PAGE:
Mackenzie Spicer '17
earning PhD in Molecular and Cellular Biology
University of Iowa
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My biggest advice about applying to graduate or professional school is having strong letters of recommendations (LORs). One of the most important components of applying to graduate or professional school is your LORs; everything else on your application describes you as a number--your GPA, your GRE/MCAT/LSAT/GMAT scores, the years of experience you have in your field, etc.--but your LORs help define who you are as a person. Many students forget about this aspect, directing their focus to studying for standardized tests or for their classes to obtain a competitive GPA. While these components are equally crucial to the graduate application process, it is imperative your professors know you well enough inside and outside of the classroom to be able to write a stellar recommendation to maximize your chances of acceptance into your desired program(s). While it is not uncommon to befriend one or two professors during your time here, there are people who struggle when the time comes to provide three recommenders that know them well enough to speak highly of them. When applying, you don't want someone who can write just a recommendation--you want each of your recommenders to be able to write strong letters about you.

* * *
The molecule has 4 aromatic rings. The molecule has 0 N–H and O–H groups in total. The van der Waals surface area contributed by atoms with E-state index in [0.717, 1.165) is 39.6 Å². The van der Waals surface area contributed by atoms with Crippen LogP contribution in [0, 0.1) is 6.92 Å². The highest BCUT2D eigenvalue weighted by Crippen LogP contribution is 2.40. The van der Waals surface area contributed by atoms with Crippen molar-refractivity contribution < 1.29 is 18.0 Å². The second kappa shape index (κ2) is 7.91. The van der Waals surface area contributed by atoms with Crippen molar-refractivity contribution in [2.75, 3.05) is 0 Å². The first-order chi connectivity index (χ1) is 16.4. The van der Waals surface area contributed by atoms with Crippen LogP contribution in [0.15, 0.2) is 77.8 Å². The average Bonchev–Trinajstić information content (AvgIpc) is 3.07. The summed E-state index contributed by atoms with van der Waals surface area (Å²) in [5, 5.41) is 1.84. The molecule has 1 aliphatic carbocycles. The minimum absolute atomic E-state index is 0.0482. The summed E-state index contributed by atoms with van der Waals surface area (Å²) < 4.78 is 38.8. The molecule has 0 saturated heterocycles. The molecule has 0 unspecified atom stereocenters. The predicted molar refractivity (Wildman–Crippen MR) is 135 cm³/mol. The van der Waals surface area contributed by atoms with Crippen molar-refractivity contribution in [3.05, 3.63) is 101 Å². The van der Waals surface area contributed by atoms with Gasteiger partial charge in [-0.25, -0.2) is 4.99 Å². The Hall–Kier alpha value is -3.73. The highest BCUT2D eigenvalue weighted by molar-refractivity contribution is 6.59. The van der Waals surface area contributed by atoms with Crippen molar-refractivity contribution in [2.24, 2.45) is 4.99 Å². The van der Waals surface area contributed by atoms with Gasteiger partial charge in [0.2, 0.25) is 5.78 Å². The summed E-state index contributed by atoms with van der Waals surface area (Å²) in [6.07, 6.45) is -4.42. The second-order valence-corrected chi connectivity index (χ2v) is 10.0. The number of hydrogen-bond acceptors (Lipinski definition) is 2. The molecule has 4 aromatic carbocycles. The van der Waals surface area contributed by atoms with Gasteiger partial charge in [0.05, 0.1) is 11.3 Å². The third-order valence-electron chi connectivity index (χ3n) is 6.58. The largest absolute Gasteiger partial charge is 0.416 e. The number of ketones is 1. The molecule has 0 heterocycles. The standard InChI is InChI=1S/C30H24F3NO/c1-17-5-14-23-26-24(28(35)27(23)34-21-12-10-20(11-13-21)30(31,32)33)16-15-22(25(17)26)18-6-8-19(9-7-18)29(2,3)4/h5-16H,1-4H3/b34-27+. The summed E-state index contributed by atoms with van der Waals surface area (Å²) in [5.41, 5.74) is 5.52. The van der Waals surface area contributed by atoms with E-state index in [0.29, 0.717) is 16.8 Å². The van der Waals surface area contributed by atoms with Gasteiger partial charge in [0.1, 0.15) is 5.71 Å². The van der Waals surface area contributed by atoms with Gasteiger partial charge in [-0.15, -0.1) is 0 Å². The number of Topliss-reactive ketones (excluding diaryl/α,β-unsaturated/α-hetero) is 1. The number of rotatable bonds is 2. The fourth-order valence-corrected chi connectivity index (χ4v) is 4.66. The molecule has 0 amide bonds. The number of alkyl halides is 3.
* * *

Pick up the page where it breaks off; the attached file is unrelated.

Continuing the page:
For me, I have solid relationships with a good number of my professors because I spend more time outside of the classroom with them than inside: I'll pop my head in their office each day just to see how they're doing, or to chat with them for a little. I once spent 8 hours in one of my professor's offices, lying on the floor writing my paper, chatting with her, and taking breaks to help her prep the lab. I think it's important to also have a variety of recommenders: a.k.a. don't have them all come from professors in the same discipline. For my three recommenders, I chose my advisor and research mentor (Biology: herpetologist), a Biology professor (developmental geneticist), and my choral director (Music). Each of these individuals knows every aspect of me very well, and can offer a different perspective of my personality. I believe their diverse input allowed admissions committees to better know and understand me as a person, which was crucial to my acceptance.
To have solid LORs, I encourage you to spend time with your professors and be open with them about your life. You don't have to share every detail or deepest, darkest secret with them, but allow them to get to know you as more than just a student. At the end of the day, each professor on this campus wants to see your success and help you attain your goals: they are your biggest cheerleaders, but you have to be proactive. Don't be afraid to ask them for help, don't be hesitant to get to know them, and don't allow yourself to just be another student in their minds. Not only am I grateful to have had such wonderful and invested professors because they helped me get into graduate school, but also because they've impacted me personally by being a part of my Hanover family.